Introducing the Mud Cat — A Quick and Easy Cleanup for Marina Waters

by Mary Byrnes

Don’t let the name fool you. Mud Cat only sounds like the latest addition to the list of endangered species. It’s actually a trim little machine from Mud Cat International that clears water of sludge, sedimentation, and weeds in record time, at low cost.

Operable in just 27 inches of water and requiring a crew of only two men, Mud Cat is an appealing alternative to dredging for the small marina. In addition to its economy and portability, it earns high marks in the ecology department. An ingenious mud shield encloses the machine’s cutting head during operation, trapping waste material and sealing it off from the water. Harmful turbidity is virtually eliminated.

Mud Cat consists of a floating barge powered by a well-muffled, 175-hp Detroit Diesel engine. Its cutter head, mounted on a hydraulically-operated boom at the barge’s front end, is the center of activity. Studded with cutter knives, it can carve a swath eight feet wide at depths of up to 15 feet. A patented spiral auger behind the cutter knives drives the waste material to the Mud Cat centrifugal suction pump. The pump impels it through a series of intake tubes and floating aluminum discharge popes to a dumping area. Material can be pumped distances up to a half-mile away from the Mud Cat barge.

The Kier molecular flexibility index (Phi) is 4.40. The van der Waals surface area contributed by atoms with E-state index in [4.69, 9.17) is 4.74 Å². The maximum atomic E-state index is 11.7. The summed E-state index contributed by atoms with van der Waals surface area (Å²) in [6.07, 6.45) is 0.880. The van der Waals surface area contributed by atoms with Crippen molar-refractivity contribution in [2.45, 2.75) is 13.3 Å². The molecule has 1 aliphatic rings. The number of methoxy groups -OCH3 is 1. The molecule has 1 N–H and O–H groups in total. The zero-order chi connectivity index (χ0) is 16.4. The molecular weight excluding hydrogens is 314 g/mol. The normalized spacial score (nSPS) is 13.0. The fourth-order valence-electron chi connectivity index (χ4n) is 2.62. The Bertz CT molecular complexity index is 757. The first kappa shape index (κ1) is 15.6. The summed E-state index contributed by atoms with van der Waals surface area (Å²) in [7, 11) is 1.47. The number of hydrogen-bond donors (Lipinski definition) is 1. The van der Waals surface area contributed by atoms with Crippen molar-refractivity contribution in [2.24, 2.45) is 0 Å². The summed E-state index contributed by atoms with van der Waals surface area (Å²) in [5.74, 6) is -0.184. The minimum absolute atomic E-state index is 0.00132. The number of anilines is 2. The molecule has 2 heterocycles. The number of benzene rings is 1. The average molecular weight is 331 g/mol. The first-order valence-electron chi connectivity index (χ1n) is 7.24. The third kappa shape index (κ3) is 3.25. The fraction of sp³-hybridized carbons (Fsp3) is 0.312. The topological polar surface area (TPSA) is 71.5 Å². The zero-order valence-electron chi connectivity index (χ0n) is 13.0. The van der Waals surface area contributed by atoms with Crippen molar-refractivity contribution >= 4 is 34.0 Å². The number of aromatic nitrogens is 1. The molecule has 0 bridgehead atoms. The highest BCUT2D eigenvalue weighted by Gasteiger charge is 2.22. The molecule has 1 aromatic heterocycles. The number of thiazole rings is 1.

Mud Cat is propelled along a shore-to-shore cable. After each eight-foot-wide pass has been made, the barge is winched over another eight feet by pullover cables. One member of the operating team mans the controls while the second handles the cables on shore. These two can also assemble the pipe system, launch the machine, and haul it out when the job is done. Most Mud Cat projects require less than a day’s preparation.

This ease of assembly was one reason why the Palisades (New Jersey) Interstate Park Commission chose Mud Cat over their own equipment. Apparently, they weren’t disappointed. Park Superintendent Buzz Quadri says the Mud Cat cleaned the 120-ship marina twice as fast as the usual dredge. “It couldn’t have done a better job,” he beamed.

Reprinted from BOATING